When Daddy Comin?

For the past two weeks, I have been home with my family celebrating our new arrival! Since there is only so much I can do for our new baby, most of my time was spent playing with and taking Read more

Angel Tree

When I was a child, my family fully embraced the traditions of Christmas. We decorated our home with the most cherished ornaments, lights, and bows. We handmade or purchased gifts with much thought about the receiver. We made plans Read more

Begin with Jesus

The autobiography of G. Stanley Jones is titled A Song of Ascent, and it’s considered to be a spiritual classic. Jones was a great man: a missionary to India, a friend to Gandhi, a tireless world traveler, and a Read more


Have you ever been responsible for a task you didn’t particularly enjoy? Perhaps you can relate to one homemaker who developed a unique perspective on some of her less enjoyable household duties. She said: I don't do windows because I Read more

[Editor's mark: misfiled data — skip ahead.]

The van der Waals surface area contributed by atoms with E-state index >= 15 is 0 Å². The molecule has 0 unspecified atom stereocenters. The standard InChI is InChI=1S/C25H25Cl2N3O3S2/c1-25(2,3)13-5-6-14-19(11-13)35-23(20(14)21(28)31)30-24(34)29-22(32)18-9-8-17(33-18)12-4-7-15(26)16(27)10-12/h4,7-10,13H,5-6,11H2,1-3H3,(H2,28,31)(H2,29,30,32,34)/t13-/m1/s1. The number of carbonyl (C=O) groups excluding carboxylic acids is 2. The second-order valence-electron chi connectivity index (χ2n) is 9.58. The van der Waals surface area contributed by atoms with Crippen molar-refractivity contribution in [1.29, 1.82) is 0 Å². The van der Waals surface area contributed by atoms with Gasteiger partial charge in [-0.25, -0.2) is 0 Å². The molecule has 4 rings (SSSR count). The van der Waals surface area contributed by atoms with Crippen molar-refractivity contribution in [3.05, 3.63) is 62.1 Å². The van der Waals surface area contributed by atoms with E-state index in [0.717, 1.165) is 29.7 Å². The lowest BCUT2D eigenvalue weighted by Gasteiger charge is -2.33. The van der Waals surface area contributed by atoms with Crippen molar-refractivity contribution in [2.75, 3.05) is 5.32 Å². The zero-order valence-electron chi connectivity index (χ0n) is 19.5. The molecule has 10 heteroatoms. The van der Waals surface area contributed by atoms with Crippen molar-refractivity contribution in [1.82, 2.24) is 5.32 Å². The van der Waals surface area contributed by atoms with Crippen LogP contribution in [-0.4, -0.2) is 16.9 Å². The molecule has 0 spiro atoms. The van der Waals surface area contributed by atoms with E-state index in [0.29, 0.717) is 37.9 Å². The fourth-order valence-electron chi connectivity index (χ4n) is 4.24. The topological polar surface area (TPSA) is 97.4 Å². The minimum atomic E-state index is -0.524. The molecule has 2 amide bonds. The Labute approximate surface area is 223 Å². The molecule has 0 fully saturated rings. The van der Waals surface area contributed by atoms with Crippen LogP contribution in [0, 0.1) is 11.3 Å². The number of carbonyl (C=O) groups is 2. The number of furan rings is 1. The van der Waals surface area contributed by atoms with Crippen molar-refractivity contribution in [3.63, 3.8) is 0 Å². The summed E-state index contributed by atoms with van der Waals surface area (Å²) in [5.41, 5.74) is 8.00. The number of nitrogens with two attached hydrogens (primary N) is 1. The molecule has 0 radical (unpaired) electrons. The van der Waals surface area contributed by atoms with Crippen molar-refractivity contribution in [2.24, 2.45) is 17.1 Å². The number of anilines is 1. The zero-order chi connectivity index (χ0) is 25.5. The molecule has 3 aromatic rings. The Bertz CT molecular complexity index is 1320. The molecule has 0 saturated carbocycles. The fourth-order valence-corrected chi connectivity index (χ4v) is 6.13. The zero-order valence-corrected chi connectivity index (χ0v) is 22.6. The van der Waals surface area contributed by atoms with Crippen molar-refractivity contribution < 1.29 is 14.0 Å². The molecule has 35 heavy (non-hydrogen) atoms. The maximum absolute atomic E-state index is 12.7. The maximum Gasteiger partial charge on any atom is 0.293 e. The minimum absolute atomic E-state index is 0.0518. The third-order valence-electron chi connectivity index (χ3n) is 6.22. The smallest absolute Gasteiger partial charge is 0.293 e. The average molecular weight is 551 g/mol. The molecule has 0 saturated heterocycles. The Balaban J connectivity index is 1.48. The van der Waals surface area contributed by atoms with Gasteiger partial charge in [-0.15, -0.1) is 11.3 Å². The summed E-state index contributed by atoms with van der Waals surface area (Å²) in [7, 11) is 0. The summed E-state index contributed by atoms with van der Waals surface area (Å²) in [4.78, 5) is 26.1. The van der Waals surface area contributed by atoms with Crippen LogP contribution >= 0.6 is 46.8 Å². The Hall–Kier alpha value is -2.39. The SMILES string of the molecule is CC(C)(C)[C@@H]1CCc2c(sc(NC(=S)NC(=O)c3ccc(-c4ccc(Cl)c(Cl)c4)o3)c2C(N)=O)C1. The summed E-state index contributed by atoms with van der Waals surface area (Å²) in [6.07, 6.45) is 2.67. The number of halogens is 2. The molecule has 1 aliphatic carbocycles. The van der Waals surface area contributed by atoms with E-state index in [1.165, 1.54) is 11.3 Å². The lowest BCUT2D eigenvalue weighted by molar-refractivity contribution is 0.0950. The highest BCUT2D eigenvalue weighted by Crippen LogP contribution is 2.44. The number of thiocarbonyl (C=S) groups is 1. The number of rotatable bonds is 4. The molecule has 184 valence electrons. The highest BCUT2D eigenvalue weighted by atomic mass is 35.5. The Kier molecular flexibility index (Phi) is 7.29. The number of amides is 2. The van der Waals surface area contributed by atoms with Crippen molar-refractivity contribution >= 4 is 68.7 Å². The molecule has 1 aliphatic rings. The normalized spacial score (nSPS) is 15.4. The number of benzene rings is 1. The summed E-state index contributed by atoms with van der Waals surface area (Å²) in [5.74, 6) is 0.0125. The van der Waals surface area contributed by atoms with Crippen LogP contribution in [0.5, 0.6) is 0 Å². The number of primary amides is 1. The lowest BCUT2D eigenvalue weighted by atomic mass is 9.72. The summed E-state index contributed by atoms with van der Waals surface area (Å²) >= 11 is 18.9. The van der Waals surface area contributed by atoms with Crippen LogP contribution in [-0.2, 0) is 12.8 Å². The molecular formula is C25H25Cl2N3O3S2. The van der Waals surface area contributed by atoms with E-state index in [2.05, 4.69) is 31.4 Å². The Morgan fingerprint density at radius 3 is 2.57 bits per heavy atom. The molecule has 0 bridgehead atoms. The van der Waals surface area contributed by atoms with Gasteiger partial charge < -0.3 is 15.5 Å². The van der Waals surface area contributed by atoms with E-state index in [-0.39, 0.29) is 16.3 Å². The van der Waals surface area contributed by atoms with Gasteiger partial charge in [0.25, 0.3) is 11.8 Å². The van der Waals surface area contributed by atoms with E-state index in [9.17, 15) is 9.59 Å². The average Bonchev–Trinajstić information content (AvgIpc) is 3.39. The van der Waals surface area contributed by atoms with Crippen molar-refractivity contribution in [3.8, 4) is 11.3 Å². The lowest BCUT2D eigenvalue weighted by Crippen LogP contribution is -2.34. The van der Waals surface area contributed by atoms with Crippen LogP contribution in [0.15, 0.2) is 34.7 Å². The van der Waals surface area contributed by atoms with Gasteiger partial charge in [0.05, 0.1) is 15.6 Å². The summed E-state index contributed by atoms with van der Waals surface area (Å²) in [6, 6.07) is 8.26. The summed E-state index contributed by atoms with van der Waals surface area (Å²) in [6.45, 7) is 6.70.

New Each Day

Patrick Henry, whose primary contribution to the history books is the phrase "Give me liberty or give me death," made another memorable statement. He said, "I know of no way of judging the future but by the past." Repeat this before Read more

I’m Quitting Adventism…

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Many times, we as leadership in the Seventh-day Adventist Church get caught up in the routine of our ministries and theological pursuits. With commentaries to peruse, conferences to attend, sermons to preach, initiatives to push, and contacts to followup on, it is all too easy to miss the startling reality that exists within our own congregations. In short, there is a lost generation of young Adventists seeking a home to call their own – even as they shake your hands at the door every week after service.

This realization hit me like a tidal wave this week as I read the blog post of a friend of mine. There is a generation of lost individuals in our church today. They’re lost sitting in your pews. They are lost listening to your sermons. They are lost because they are not the loud liberal left writing blogs, or the outraged reserved right making speeches. They are not lost from the gospel…yet. They are simply lost in the middle of Adventism wondering just what is going on around them. They are my friends; they are my family. They are your children; they are your church “members.” They…are the silent majority. And every so often, when we pause to listen, we might just hear their voice.